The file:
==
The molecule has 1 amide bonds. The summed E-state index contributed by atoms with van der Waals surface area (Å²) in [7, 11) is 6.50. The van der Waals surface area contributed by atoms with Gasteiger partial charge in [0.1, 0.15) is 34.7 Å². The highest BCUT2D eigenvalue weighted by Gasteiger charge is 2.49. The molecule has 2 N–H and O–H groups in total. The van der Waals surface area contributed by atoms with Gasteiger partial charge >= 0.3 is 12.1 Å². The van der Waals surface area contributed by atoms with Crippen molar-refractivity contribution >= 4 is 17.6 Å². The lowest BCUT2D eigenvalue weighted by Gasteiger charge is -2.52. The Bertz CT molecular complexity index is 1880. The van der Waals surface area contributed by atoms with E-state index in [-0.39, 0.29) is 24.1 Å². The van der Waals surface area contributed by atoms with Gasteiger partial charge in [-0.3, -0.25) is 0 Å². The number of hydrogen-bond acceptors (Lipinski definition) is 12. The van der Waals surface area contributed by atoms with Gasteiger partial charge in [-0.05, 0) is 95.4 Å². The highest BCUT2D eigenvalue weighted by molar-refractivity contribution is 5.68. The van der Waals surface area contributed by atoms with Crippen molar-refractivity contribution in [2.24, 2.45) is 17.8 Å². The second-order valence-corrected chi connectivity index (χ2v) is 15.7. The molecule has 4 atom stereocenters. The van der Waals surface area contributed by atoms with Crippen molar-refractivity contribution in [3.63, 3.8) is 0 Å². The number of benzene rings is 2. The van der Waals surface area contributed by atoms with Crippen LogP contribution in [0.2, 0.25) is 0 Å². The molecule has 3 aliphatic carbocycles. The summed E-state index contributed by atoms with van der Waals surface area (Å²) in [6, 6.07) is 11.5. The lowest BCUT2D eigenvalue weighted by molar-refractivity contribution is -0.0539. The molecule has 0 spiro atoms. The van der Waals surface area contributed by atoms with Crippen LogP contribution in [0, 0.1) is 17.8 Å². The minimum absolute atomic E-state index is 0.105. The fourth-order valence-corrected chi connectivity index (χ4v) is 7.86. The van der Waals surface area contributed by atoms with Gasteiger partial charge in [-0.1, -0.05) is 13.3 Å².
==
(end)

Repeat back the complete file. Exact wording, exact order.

The molecule has 1 amide bonds. The summed E-state index contributed by atoms with van der Waals surface area (Å²) in [7, 11) is 6.50. The van der Waals surface area contributed by atoms with Gasteiger partial charge in [0.1, 0.15) is 34.7 Å². The highest BCUT2D eigenvalue weighted by Gasteiger charge is 2.49. The molecule has 2 N–H and O–H groups in total. The van der Waals surface area contributed by atoms with Gasteiger partial charge >= 0.3 is 12.1 Å². The van der Waals surface area contributed by atoms with Crippen molar-refractivity contribution >= 4 is 17.6 Å². The lowest BCUT2D eigenvalue weighted by Gasteiger charge is -2.52. The Bertz CT molecular complexity index is 1880. The van der Waals surface area contributed by atoms with E-state index in [-0.39, 0.29) is 24.1 Å². The van der Waals surface area contributed by atoms with Gasteiger partial charge in [-0.3, -0.25) is 0 Å². The number of hydrogen-bond acceptors (Lipinski definition) is 12. The van der Waals surface area contributed by atoms with Gasteiger partial charge in [-0.05, 0) is 95.4 Å². The highest BCUT2D eigenvalue weighted by molar-refractivity contribution is 5.68. The van der Waals surface area contributed by atoms with Crippen molar-refractivity contribution in [2.24, 2.45) is 17.8 Å². The second-order valence-corrected chi connectivity index (χ2v) is 15.7. The molecule has 4 atom stereocenters. The van der Waals surface area contributed by atoms with Crippen molar-refractivity contribution in [3.63, 3.8) is 0 Å². The number of benzene rings is 2. The van der Waals surface area contributed by atoms with Crippen LogP contribution in [0.2, 0.25) is 0 Å². The molecule has 3 aliphatic carbocycles. The summed E-state index contributed by atoms with van der Waals surface area (Å²) in [6, 6.07) is 11.5. The lowest BCUT2D eigenvalue weighted by molar-refractivity contribution is -0.0539. The molecule has 0 spiro atoms. The van der Waals surface area contributed by atoms with Crippen LogP contribution in [0, 0.1) is 17.8 Å². The minimum absolute atomic E-state index is 0.105. The fourth-order valence-corrected chi connectivity index (χ4v) is 7.86. The van der Waals surface area contributed by atoms with Gasteiger partial charge in [-0.1, -0.05) is 13.3 Å².